The effects of global warming can be felt across the country. Scientists have been claiming that global warming is the major reason behind the sudden surge in temperatures and unusual climate changes.
As per reports, even if global warming is halted at levels struck under the Paris deal, several cities across India are likely to face an intense heatwave and soaring temperatures. The countries who supported the 2015 Paris Agreement have pledged to limit global warming to below 2 degrees Celsius above preindustrial levels.
The detrimental effects of the catastrophe have often been brought to light by recurring massive floods and droughts in India as well as across the globe.
Data: Climate Emergency Institute
It is not just the average global temperature which is higher than ever, the levels of carbon dioxide in the atmosphere has also crossed all previous records.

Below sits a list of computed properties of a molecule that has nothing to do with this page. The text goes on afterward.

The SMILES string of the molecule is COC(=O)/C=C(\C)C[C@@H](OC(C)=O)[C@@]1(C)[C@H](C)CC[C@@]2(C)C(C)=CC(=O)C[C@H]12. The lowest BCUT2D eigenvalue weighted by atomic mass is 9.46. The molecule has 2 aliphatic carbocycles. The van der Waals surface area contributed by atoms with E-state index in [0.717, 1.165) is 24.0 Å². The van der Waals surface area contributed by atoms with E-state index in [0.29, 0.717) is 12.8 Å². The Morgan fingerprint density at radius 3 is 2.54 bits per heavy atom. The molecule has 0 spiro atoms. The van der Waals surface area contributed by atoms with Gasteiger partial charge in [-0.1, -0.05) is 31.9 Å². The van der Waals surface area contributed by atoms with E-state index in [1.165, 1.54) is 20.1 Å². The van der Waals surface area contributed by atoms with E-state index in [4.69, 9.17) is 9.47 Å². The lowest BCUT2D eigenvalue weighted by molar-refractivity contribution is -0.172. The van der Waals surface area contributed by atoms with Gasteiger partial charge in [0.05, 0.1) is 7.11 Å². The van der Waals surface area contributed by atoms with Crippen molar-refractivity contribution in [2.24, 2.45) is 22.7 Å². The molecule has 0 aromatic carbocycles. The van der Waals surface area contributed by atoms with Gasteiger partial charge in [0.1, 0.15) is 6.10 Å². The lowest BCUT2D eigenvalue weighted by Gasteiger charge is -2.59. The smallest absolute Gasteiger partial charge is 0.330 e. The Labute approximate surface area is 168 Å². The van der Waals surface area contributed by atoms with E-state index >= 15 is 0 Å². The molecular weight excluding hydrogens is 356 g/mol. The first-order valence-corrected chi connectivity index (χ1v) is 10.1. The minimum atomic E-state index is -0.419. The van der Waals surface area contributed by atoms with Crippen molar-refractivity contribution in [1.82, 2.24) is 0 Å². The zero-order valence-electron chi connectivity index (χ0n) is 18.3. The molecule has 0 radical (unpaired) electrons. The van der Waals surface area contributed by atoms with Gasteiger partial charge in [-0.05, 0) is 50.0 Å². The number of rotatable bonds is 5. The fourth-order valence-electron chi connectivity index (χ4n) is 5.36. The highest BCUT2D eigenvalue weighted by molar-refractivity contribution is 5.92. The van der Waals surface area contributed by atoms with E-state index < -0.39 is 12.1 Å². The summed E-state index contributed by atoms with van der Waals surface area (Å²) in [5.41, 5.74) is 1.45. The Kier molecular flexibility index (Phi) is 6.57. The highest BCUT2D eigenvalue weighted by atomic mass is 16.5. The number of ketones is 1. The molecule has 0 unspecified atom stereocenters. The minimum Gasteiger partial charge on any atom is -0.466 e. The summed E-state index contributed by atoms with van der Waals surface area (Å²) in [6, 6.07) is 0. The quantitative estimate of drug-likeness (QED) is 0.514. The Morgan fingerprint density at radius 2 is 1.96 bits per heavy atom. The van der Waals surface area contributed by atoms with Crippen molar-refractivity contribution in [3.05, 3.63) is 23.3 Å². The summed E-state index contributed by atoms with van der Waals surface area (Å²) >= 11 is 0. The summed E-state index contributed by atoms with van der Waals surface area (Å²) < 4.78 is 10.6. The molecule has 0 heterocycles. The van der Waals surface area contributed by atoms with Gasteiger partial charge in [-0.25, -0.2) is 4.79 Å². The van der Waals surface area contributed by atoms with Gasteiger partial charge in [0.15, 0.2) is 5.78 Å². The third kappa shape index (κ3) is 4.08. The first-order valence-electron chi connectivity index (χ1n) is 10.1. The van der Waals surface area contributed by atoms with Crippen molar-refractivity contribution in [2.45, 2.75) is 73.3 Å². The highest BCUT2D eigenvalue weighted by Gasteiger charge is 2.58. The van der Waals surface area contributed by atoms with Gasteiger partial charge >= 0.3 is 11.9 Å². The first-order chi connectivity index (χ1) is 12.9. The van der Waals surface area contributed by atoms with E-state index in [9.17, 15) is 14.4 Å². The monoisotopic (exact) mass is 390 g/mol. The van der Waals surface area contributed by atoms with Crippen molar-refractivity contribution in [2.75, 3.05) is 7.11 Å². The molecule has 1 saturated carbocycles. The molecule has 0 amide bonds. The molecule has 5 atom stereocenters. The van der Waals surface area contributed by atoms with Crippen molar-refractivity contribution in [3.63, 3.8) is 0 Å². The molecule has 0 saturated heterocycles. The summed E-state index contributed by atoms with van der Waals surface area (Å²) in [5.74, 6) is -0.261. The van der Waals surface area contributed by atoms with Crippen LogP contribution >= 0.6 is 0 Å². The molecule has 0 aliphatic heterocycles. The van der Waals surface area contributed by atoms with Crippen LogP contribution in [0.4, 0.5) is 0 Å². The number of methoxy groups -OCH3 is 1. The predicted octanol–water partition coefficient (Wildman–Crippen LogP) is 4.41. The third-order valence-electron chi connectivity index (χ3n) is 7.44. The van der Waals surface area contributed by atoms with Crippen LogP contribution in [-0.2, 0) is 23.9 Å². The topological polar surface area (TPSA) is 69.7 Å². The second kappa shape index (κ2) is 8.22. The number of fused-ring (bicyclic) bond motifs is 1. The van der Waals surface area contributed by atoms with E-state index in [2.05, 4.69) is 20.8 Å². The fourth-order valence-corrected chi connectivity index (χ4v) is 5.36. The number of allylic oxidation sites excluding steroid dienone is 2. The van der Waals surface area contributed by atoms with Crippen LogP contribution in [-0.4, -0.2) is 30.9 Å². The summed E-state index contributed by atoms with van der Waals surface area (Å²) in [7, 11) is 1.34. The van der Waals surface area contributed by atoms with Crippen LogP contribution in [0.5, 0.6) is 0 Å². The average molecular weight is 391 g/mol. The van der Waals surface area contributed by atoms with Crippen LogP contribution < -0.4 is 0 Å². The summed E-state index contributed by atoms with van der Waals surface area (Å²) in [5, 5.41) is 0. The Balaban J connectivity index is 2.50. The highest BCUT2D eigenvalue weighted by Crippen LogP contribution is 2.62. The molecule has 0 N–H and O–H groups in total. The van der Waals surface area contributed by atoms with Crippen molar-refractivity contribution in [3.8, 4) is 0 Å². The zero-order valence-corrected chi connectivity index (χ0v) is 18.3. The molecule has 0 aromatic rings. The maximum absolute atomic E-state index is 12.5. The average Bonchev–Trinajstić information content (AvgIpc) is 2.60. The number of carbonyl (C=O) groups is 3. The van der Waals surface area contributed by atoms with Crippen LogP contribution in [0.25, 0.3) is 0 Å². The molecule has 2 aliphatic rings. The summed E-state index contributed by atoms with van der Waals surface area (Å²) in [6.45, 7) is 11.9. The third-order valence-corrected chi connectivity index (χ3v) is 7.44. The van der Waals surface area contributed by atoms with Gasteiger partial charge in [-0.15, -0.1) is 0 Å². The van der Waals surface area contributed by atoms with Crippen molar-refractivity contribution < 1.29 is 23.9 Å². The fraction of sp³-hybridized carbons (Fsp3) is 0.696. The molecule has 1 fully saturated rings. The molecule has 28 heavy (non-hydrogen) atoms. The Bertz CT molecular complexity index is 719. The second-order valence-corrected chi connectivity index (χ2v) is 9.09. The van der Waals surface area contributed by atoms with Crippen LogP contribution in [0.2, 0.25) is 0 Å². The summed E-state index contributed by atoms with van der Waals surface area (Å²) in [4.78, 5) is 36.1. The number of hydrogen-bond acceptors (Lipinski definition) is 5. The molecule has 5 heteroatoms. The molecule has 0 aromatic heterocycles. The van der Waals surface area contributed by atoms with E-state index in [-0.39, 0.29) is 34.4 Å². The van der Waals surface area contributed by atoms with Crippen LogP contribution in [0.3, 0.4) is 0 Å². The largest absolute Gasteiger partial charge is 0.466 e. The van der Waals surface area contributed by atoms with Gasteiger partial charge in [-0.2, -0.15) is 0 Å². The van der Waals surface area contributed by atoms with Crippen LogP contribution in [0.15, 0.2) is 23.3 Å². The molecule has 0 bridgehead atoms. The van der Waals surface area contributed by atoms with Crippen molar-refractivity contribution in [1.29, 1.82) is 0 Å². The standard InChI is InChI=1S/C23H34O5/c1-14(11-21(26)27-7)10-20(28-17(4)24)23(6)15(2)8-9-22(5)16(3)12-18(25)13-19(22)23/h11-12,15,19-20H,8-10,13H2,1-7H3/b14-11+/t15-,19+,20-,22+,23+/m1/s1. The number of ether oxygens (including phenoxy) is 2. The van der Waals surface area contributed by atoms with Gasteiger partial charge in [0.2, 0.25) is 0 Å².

India, in fact, is among the first 10 countries in the world in terms of fatalities and economic losses when it comes to analysing the climatic disasters as per the records of the last 100 years.
From Winters to Monsoons to summers, India has a wide diversity in terms of the temperatures that it faces. Be it the Himalayas or the Thar desert, both play a very crucial role in controlling the weather of India. While the Himalayas participate in this warming by preventing the cold winds from blowing in, and the Thar desert attracts the summer.
Global megacities like Kolkata could face annual deadly heatwaves like the one that claimed over 2,000 lives in India in 2015, even if global warming is halted at the levels struck under the Paris deal, scientists have warned.
An analysis of 44 of the 101 most populous “megacities” showed that the number of cities experiencing heat stress doubled with 1.5 degrees Celsius of warming. What is frightening is that the trend will expose over 350 million additional people to the climate change by 2050 if population continues to grow at the same rate.
Even if global warming is halted at Paris goals, cities like Kolkata may face annual conditions similar to the deadly heat waves like that of 2015 when about 2,000 people had died in India.
Large cities containing lots of heat-absorbing asphalt and concrete are likely to the at the face of all the trouble.